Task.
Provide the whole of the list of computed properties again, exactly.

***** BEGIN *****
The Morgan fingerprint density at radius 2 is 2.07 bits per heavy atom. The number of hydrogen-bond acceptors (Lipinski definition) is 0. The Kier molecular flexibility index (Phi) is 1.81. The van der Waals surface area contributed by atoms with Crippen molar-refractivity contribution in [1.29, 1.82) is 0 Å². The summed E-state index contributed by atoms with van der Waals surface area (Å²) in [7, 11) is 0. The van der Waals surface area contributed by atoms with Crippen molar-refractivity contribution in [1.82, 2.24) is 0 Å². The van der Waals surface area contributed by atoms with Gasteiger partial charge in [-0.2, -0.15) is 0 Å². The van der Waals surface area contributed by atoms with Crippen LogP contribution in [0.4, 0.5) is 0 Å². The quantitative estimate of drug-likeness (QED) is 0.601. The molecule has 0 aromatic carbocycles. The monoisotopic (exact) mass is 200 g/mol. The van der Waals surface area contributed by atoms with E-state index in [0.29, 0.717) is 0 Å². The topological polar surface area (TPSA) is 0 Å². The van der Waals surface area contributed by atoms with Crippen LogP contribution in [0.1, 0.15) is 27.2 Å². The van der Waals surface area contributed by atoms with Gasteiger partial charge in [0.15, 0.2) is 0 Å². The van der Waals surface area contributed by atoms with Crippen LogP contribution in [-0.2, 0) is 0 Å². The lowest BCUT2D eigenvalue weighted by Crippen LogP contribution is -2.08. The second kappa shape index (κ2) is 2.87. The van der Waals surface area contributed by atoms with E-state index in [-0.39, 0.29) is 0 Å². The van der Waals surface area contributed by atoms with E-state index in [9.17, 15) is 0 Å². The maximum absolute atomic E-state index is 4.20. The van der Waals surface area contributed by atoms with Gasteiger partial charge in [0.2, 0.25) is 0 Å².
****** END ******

The Morgan fingerprint density at radius 2 is 2.07 bits per heavy atom. The number of hydrogen-bond acceptors (Lipinski definition) is 0. The Kier molecular flexibility index (Phi) is 1.81. The van der Waals surface area contributed by atoms with Crippen molar-refractivity contribution in [1.29, 1.82) is 0 Å². The summed E-state index contributed by atoms with van der Waals surface area (Å²) in [7, 11) is 0. The van der Waals surface area contributed by atoms with Crippen molar-refractivity contribution in [1.82, 2.24) is 0 Å². The van der Waals surface area contributed by atoms with Gasteiger partial charge in [-0.2, -0.15) is 0 Å². The van der Waals surface area contributed by atoms with Crippen LogP contribution in [0.4, 0.5) is 0 Å². The quantitative estimate of drug-likeness (QED) is 0.601. The molecule has 0 aromatic carbocycles. The monoisotopic (exact) mass is 200 g/mol. The van der Waals surface area contributed by atoms with E-state index in [0.29, 0.717) is 0 Å². The topological polar surface area (TPSA) is 0 Å². The van der Waals surface area contributed by atoms with Crippen LogP contribution in [0.1, 0.15) is 27.2 Å². The van der Waals surface area contributed by atoms with Gasteiger partial charge in [0.15, 0.2) is 0 Å². The van der Waals surface area contributed by atoms with Crippen LogP contribution in [-0.2, 0) is 0 Å². The lowest BCUT2D eigenvalue weighted by Crippen LogP contribution is -2.08. The second kappa shape index (κ2) is 2.87. The van der Waals surface area contributed by atoms with E-state index in [-0.39, 0.29) is 0 Å². The van der Waals surface area contributed by atoms with E-state index in [9.17, 15) is 0 Å². The maximum absolute atomic E-state index is 4.20. The van der Waals surface area contributed by atoms with Gasteiger partial charge in [0.2, 0.25) is 0 Å².